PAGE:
“The world is the totality of facts,” said Wittgenstein, “not things.” His early philosophy is no longer as fashionable as it once was, and he himself rejected it later in his life, but I’ve never really been able to shake the hold it got on me when I first read it. “We make ourselves pictures of the facts,” he also said, and I’ve made a great deal of that through the years.
“To think is to draw logical pictures of facts,” I tweeted yesterday, for example. “Philosophy is the art of their arrangement.” That was almost a plagiary of Wittgenstein, who said that propositions are logical pictures of facts, that such pictures are thoughts, and that philosophy could confine itself entirely to the perspicuous arrangement of scientific propositions. The austere “modernism” of that project has always appealled to me.
It is my view that scholars are stewards of fact, intellectual housekeepers. They maintain the machinery we need to cultivate a “propositional attitude” — a posture of belief, if you will, in “facts of the matter”. Ezra Pound said that good writers keep the language efficient as a means of communication and I would argue that good academic writers do this mainly in regard to our ability to make factual claims and challenge them.
As Bertrand Russell put it in his introduction to Wittgenstein’s Tractatus, “The essential business of language is to assert or deny facts.” Wittgenstein himself would later recant on this point, granting that language has a lot of other business to conduct on our behalf, but I would suggest that academics can reasonably take this as their “core business”, if you will, the logical form of their “value proposition”. The job of an academic is to assert and deny facts — to maintain and discard factual propositions in accordance with their truth and falsity.
Again, I understand that this is a rather “modern” value. Many academics today, working under the banner of some variety of “postmodernism” might chafe a bit at the idea their “job” is to keep “the facts” in working order. (Indeed, they might chafe at the idea of being told what their job is!) But perhaps our collective horror of the “post-truth condition”, our indignation over “fake news” and the circulation of “alternative facts”, can bring us together in a common cause?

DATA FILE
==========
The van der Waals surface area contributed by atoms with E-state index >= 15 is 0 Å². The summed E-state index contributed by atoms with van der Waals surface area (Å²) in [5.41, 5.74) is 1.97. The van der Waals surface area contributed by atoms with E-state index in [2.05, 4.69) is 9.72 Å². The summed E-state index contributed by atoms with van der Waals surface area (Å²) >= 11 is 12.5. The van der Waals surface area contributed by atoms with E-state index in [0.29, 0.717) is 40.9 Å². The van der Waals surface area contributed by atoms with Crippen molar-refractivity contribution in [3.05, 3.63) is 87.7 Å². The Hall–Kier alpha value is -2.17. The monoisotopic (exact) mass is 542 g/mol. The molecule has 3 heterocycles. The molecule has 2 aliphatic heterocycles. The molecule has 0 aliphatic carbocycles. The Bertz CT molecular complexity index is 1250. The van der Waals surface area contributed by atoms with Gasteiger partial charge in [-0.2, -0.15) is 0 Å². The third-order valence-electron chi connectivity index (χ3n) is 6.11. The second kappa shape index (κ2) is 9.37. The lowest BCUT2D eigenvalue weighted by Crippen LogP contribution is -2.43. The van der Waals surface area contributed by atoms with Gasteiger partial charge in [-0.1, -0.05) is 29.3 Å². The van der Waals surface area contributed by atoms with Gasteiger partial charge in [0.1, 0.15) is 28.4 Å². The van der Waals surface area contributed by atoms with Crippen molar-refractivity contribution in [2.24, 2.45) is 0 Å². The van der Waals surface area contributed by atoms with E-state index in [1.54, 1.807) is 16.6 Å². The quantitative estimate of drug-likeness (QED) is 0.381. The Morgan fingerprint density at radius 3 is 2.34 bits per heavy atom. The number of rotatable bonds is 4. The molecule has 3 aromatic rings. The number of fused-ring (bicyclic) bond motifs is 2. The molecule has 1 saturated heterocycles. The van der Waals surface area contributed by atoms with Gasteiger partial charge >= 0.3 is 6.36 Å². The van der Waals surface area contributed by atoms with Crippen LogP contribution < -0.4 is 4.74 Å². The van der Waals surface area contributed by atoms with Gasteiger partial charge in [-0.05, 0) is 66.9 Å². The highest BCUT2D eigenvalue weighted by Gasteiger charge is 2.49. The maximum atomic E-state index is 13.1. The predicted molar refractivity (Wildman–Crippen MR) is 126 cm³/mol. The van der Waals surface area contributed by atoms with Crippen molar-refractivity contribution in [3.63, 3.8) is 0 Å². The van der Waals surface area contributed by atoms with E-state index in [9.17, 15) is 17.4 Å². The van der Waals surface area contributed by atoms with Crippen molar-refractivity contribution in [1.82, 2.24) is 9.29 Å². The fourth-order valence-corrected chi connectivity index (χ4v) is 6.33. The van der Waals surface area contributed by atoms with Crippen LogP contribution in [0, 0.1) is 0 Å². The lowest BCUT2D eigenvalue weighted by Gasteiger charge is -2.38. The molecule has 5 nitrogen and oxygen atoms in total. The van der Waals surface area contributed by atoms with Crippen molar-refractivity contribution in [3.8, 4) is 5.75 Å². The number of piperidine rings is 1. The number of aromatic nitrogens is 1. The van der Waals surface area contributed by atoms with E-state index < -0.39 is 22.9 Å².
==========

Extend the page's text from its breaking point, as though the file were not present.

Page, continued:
Yes, this metaphysics of presence — this ontology of “facts” and epistemology of “truth” — is open to deconstruction. But surely there are some things that are more reasonable to believe than others? Perhaps our scholars can help us keep track of them. Reality may be a social construction, but surely a construction can be more or less well made?
Most of the important facts cannot be known to us by direct observation. Indeed, we are consigned to believe many of them simply because we have been told that they are the case. Others we must infer on the basis of our data, and we must be open to challenge from peers with data of their own. So long as we clearly distinguish between our claims and our basis for making them, we are opening ourselves to the criticism of people who are qualified to tell us that we are wrong. In this environment, claims may be evaluated on a running basis, even if some of them are likely to be wrong. We’re not going to get all the facts right, but we’re also not going to leave the truth entirely to chance.
We can’t all be responsible for everything. My own “modernism” is predicated on a division of labor, which is itself an perfectly modern notion. Not only can a scholar not know all the facts, there are other responsibilities. Consider the politician who we hold responsible for “the acts”. Or consider the philosopher! Socrates famously claimed only to know that he didn’t know. His responsibilities lay elsewhere, and modern philosophy traced them squarely to a stewardship of our concepts, our categories of thought, our capacity for reason. Or consider the modern poet, whose job it is to refine our emotions, to keep the language of passion in working order, to keep upright our posture of desire.
Everyone has a job to do. Sometimes our fields overlap a little and that is fine, but we all have something to be good at, something to be proud of, and scholars, like I say, do well to understand themselves as stewards of factual discourse. They maintain the parts of language that we need to assert and deny statements about what is and is not the case. I think this is an important job.
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I’ve been granted a leave of absence from my duties at the library this summer to work on a book. That also explains my lack of posting these past few weeks. Bu the writing is going well and I’ve decided to compose a little “Sunday sermon” like this every week on the side. I’ll jot down some notes while working on the book and then compose the sermon more or less extemporaenously on Sunday morning. Like this one, I will try to make them “edifying” in the moral sense — that is, I will try to reach your conscience.
More next week.